True story: My wife and I were coming out of a restaurant yesterday and there was a small booth in the lobby with someone selling deeply discounted vacation packages to some Branson hotels and resorts. “Hi folks,” the guy said, “only $99 for two days and three nights in Branson.” I muttered something like, “Uh, no thanks, not interested.” We walked on out to the car and drove away — but on the way to the car I said to Shirley, “Yeah, I should have told him, ‘No thanks. You’ll have to pay me at least twice that much before I’d spend three days and two nights in Branson.'”
Okay, so Shirley got it, even if you didn’t. Because she and I share a low opinion of Branson, Missouri. Nothing personal to those of you who may find it a great center of joy and family fun. We just really don’t see it that way.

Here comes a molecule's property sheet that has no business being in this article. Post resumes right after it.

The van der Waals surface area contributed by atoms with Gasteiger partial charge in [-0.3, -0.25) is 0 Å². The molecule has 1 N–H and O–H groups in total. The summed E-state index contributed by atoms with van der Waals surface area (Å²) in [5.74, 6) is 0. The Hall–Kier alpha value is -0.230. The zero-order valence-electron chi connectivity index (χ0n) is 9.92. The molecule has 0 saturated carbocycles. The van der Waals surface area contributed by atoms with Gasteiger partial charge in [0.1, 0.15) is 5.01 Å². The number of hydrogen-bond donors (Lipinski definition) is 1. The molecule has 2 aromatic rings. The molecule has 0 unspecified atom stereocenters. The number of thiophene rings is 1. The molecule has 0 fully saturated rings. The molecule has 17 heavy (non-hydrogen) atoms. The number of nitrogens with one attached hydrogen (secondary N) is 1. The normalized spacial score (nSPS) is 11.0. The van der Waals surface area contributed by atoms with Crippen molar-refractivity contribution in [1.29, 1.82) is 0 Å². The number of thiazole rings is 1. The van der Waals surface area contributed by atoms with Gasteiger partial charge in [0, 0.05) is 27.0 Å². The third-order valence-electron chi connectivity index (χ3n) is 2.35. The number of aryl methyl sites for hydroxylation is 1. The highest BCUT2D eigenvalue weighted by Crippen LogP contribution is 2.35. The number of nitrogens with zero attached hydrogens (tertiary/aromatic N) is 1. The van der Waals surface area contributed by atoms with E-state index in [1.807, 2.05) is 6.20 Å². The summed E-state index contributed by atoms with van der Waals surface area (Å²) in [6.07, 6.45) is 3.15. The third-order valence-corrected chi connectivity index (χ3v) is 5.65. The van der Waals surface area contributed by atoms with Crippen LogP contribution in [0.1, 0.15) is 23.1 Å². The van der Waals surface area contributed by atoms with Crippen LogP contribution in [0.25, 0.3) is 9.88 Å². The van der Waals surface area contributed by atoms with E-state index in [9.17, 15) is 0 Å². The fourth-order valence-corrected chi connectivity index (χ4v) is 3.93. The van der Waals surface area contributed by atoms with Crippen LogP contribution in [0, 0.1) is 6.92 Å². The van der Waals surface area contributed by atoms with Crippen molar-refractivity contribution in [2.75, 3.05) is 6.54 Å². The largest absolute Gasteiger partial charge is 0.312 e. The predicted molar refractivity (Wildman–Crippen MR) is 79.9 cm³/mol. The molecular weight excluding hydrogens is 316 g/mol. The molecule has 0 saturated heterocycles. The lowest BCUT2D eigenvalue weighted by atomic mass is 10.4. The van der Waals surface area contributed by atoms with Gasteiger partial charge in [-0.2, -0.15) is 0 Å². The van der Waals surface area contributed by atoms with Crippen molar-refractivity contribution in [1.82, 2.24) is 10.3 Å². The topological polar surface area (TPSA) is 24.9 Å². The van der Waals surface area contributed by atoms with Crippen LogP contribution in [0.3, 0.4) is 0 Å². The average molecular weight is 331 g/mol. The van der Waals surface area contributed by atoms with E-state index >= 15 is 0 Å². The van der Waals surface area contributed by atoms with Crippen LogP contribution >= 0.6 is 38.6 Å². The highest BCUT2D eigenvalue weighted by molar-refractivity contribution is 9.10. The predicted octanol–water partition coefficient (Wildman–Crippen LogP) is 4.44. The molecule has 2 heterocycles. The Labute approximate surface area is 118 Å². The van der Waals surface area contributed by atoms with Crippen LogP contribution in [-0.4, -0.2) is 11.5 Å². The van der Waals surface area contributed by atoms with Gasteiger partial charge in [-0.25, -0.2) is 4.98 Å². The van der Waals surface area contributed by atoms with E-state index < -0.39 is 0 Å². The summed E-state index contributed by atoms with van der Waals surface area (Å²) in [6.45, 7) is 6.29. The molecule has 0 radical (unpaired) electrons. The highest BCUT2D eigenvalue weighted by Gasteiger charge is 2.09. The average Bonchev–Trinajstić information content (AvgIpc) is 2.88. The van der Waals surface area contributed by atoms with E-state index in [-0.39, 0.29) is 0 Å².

But my point regarding humor and humor writing is this: My statement would have been funny (well, give me “amusing,” at least, won’t you?) because it was based on something absurd. The absurdity in this case is a hotel/resort owner paying ME for the privilege of staying at his hotel/resort.
Fundamentally, why do we (most of us anyway) enjoy so-called “slapstick” humor? Because it’s whacky, it’s absurd, it’s overboard action and antics.
Indeed, even the most subtle humor works in part because at its root it rests on an absurdity, a “glitch” in what we are expecting or what we find “normal” in the situation.
What do you think about humor? Do you write humor? What would you say if you were to give us your single best tip for writing humor? Tell us, please.
[tags]humor, absurdity, humor writing, writing tips at garyspeer.com[/tags]